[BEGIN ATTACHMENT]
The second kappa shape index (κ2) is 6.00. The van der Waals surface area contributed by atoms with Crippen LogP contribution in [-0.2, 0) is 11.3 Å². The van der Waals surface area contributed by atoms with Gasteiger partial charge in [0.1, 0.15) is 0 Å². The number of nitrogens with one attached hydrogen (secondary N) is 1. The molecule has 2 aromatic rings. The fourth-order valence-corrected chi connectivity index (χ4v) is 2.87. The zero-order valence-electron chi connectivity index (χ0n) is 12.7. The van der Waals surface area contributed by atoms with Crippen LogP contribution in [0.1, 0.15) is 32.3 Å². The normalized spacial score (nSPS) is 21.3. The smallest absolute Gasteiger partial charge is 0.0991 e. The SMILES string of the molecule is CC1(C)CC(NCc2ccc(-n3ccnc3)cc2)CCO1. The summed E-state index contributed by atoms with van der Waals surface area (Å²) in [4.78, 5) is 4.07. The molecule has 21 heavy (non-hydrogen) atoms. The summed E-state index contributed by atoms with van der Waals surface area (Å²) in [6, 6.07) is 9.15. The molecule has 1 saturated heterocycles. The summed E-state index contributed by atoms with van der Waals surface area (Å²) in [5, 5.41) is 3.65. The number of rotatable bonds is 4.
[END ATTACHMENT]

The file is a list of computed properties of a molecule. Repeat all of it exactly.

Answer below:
The second kappa shape index (κ2) is 6.00. The van der Waals surface area contributed by atoms with Crippen LogP contribution in [-0.2, 0) is 11.3 Å². The van der Waals surface area contributed by atoms with Gasteiger partial charge in [0.1, 0.15) is 0 Å². The number of nitrogens with one attached hydrogen (secondary N) is 1. The molecule has 2 aromatic rings. The fourth-order valence-corrected chi connectivity index (χ4v) is 2.87. The zero-order valence-electron chi connectivity index (χ0n) is 12.7. The van der Waals surface area contributed by atoms with Crippen LogP contribution in [0.1, 0.15) is 32.3 Å². The normalized spacial score (nSPS) is 21.3. The smallest absolute Gasteiger partial charge is 0.0991 e. The SMILES string of the molecule is CC1(C)CC(NCc2ccc(-n3ccnc3)cc2)CCO1. The summed E-state index contributed by atoms with van der Waals surface area (Å²) in [4.78, 5) is 4.07. The molecule has 21 heavy (non-hydrogen) atoms. The summed E-state index contributed by atoms with van der Waals surface area (Å²) in [6, 6.07) is 9.15. The molecule has 1 saturated heterocycles. The summed E-state index contributed by atoms with van der Waals surface area (Å²) in [5, 5.41) is 3.65. The number of rotatable bonds is 4.